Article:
Conference Board of Canada Food Summit

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Author: Kendal

Posted: April 19, 2013

Categories: Food Strategies / GoodFoodBites / News from Sustain Ontario / Policy News

Last week’s Food Summit, put on by the Conference Board of Canada, re-ignited some exciting and tenacious discussion about the need to develop a national food strategy.

Held on the 9th and 10th of April at the Metro Toronto Convention Centre, the Conference Board presented its latest iteration of a Canadian Food Strategy, which is intended to provide “a comprehensive, evidence-based, action-oriented framework to guide and stimulate change in food and the food system.”

Whether from a livelihood, environmental, health and community wellbeing or social justice perspective, few concerned about the state of the food system would deny that Canada is long overdue for a national food strategy. Indeed, several organizations have already produced or are in the process of creating such documents. One of the most prominent examples is Food Secure Canada’s (FSC) Resetting the Table: A People’s Food Policy for Canada, which was completed in 2011.

Underlying FSC’s strategy is the understanding that the myriad of issues in the food system—the prevalence of hunger, malnutrition, diet-related diseases, the farmer income crisis, and the loss of food infrastructure—are linked and that addressing these issues depends on reconstituting the food system. As described by Food Secure Canada, “this means a shift from market-driven global supply chains to a more complex, regenerative, social and ecological web of relations.”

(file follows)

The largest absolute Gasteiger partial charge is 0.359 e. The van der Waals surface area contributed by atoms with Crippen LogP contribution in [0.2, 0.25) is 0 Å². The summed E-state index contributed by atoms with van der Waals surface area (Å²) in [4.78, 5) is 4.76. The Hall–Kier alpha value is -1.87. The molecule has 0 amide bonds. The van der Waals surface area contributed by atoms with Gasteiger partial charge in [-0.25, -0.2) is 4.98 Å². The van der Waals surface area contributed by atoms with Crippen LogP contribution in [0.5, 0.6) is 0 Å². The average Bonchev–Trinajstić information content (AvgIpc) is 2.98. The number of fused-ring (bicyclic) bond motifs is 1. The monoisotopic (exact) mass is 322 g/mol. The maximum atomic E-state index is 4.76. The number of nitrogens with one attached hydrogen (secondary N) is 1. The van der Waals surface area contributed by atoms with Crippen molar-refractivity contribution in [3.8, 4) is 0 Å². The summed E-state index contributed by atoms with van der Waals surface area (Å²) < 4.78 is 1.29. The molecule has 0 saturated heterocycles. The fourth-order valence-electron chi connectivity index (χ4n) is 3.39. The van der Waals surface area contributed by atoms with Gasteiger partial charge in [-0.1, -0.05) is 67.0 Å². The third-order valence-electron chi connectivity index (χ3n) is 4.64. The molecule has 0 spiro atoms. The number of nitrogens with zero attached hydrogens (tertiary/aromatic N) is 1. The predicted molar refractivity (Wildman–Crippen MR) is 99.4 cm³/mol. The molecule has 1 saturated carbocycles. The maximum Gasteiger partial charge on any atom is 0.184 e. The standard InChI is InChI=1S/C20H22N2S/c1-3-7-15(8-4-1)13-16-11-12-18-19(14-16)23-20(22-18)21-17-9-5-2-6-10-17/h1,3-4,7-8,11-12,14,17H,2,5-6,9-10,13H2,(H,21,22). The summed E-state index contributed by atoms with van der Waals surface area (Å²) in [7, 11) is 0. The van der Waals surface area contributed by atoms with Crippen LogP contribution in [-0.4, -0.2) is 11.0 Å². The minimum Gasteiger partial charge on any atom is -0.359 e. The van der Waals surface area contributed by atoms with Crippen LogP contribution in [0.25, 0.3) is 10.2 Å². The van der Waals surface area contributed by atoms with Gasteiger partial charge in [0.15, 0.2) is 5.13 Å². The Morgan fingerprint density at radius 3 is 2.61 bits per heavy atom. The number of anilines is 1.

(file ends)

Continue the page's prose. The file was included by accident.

The food strategy put forward by the Conference Board takes a notably different approach. As an industry-led strategy, the Canadian Food Strategy is more heavily weighted toward the needs and interests of business. Thanks to the strong response by civil society following the Conference Board’s first Food Summit in February 2012, along with input provided through the online consultation process, the Conference Board has begun to include stronger language around environmental sustainability (e.g. reducing food waste and water usage) and the need to improve household food insecurity (e.g. instituting a national student nutrition program). Despite these gains, the Conference Board’s process and orientation remains unsettling.

In the past three years that the Conference Board has been developing its strategy, it has taken few opportunities to meaningfully engage with groups outside of business and industry associations. Groups such as civil society organizations representing small- and medium-scale farmers, educators, and health care professionals have had the opportunity to voice their concerns and ideas, but for the most part this has been limited to on-line surveys. Here the Conference Board has an opportunity to learn from the approach taken by Food Secure Canada to create A People’s Food Policy. Through one-on-one and small group discussions with 3,500 Canadians representing a diversity of interests and backgrounds, FSC was able to paint a picture of a food system that would be fair, ecological, and healthy for all.